Republican Vice Presidential nominee Mike Pence.

Republican Vice Presidential nominee Mike Pence.

This election season has seen the majority of Americans recoil in horror at the things coming out of Donald Trump’s mouth — either on stage, on Twitter or just about anywhere he’s heard. He’s putting a face to all of the problems that exist in America, from racism to lack of respect for and proper treatment of women. What fewer people are talking about how Mike Pence, his running mate, shares these views. But Pence could easily be the one handling much of the day-to-day were Trump to win.

On July 15, Trump officially chose the Indiana Governor as his running mate. This was after Pence was turned down by others on the VP invite, including John Kasich. Trump had actually offered Kasich the opportunity to be in charge of domestic and foreign policy. That certainly suggests that Trump doesn’t have much interest in making policy — better known as nearly his entire job.  Given that, the Vice Presidential candidate Trump chose makes a big difference.  

Obviously, Pence is a conservative. The American Conservative Union gave him a 100 percent rating, while NARAL Pro-Choice America gave him a 0 percent rating. Indiana is a conservative state, so it makes some sense — except when I tell you that he was reviled in the state for his actions and policies.

Related: Here’s Why the Donald Trump Rape Allegations Should be Taken Seriously

In May of 2016 Pence had an approval rating around 40 percent in Indiana, mainly due to his extremely conservative positions on abortion and LGBTQ rights. Pence supported adding a ban on same-sex marriage to the Indiana state constitution, while most in the state did not agree with the policy. That idea was shot down. But this was not the only issue where Pence and the people of Indiana — who elected them to act on their behalf — butted heads.

Pence also voted against the Employment Non-Discrimination Act, which would have protected the LGBTQ community from discrimination in the workplace. According to The Atlantic, this was because Pence said the bill “wages war on freedom of religion in the workplace.”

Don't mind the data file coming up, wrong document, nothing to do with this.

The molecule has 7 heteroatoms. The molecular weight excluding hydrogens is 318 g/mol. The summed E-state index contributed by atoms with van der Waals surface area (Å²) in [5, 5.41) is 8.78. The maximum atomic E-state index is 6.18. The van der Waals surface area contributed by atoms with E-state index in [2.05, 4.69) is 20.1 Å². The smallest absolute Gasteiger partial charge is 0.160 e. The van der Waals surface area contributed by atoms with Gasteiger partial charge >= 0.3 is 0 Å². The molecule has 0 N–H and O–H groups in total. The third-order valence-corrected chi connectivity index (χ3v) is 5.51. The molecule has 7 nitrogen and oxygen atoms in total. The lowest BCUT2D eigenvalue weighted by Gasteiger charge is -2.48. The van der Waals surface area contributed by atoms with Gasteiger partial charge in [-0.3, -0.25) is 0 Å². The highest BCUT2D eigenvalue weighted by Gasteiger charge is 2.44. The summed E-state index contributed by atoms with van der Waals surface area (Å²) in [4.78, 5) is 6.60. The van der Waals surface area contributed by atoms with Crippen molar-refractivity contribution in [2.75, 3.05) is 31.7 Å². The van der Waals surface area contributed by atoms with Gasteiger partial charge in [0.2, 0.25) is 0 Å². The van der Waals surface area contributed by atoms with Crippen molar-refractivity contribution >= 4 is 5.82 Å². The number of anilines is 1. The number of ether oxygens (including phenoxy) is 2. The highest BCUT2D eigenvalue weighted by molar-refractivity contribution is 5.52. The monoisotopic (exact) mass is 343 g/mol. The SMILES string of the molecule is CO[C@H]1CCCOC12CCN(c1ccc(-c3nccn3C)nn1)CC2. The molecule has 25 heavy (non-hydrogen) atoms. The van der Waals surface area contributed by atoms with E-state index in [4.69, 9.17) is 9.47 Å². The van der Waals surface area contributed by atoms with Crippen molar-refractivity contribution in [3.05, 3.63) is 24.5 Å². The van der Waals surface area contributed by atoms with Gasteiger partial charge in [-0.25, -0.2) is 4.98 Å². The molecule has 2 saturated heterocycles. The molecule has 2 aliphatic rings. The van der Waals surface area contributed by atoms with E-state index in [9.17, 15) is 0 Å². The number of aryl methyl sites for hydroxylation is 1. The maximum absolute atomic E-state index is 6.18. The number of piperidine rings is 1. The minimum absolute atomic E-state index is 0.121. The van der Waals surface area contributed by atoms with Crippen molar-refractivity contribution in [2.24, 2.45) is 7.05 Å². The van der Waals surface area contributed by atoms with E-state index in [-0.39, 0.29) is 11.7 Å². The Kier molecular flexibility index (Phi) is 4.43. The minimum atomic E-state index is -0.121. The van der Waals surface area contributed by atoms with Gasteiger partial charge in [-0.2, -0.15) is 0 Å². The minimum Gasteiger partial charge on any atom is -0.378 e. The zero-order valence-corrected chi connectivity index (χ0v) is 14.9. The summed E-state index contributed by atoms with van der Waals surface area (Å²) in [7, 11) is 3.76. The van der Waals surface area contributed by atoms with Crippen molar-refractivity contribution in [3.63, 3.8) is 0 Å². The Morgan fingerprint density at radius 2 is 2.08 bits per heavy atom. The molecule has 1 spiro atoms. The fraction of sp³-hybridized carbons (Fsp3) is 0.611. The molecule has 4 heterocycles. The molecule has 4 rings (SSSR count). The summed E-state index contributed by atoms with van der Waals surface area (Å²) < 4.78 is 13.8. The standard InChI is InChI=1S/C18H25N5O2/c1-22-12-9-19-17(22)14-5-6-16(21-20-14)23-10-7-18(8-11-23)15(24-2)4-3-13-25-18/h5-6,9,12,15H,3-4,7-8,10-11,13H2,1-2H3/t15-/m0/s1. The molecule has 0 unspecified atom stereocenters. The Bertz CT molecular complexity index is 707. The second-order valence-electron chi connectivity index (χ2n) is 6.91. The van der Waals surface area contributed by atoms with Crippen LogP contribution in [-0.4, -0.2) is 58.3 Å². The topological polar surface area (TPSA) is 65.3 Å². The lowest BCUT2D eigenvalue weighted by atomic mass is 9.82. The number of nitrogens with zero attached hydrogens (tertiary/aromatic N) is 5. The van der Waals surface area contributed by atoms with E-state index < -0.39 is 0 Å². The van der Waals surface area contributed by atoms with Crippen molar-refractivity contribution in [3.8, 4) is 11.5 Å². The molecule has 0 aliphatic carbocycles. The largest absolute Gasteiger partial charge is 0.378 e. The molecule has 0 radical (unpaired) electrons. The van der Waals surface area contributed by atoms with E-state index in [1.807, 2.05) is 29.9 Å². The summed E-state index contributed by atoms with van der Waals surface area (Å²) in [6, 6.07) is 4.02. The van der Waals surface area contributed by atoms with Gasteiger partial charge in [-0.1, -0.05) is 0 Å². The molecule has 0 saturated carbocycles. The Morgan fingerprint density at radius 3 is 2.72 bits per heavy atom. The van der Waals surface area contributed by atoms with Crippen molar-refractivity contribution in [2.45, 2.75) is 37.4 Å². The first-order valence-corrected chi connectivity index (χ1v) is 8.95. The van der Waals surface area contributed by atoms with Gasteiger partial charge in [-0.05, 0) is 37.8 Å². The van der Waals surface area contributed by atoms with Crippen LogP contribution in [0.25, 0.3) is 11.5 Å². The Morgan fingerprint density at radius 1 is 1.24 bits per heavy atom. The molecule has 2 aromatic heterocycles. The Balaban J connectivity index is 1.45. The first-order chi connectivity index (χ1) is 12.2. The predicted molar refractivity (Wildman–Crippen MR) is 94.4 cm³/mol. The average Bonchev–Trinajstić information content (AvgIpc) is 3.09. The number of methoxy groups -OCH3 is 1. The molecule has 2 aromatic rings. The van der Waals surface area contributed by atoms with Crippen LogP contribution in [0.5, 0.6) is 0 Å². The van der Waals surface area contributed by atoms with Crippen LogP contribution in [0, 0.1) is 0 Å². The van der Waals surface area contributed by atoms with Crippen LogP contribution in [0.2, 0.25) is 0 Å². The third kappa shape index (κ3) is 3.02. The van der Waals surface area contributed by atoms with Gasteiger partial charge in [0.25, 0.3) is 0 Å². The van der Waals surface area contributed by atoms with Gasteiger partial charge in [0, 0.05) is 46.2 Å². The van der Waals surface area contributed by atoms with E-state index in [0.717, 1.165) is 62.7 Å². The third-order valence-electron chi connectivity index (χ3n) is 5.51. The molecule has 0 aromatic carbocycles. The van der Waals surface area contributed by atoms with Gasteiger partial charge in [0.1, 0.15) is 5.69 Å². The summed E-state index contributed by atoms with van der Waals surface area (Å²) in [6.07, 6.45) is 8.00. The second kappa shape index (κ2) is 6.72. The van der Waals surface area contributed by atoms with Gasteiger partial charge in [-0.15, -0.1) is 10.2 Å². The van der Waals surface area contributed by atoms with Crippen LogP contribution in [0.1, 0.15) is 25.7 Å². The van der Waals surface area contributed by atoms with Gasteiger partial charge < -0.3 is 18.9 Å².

In 2012 the voters of Indiana voted in democrat Glenda Ritz as the superintendent of public instruction.  She campaigned against a much more conservative candidate and was the only Democrat holding office in the conservative state. Pence had his own agenda, and after Ritz was elected he started an agency he put in charge of education. Pence pulled an application to receive roughly $80 million in federal funding that would have gone to schools in Indiana. Widely disagreed with by the people of Indiana, this money was from President Obama’s Race to the Top program. Pence did not want to be seen as siding with Obama.  

Pence had also passed one of the country’s most strict and repugnant anti-abortion laws, HEA 1337.  The bill makes a number of reprehensible policies, including:  

  • A mandate to bury or cremate the remains of aborted fetuses
  • Prohibiting abortions on the grounds of race, sex or disability of the fetus
  • Punishing doctors who perform an abortion based on the sex or disability of the fetus
  • Disclosing abortion providers back-up physicians and hospital admission agreements

This is a man who turned his back on those who elected him and made decisions that were either aligned with his beliefs or to his benefit.  It’s clear that following the conservative path got him to the top of the party and a nomination for Vice President.   

Many Americans are aware of the real dangers Trump presents as a candidate for President of the United States of America. But it’s important to look at the damage Pence could do, too.

Pence will debate Hillary Clinton’s Vice Presidential nominee, Tim Kaine, tonight. 

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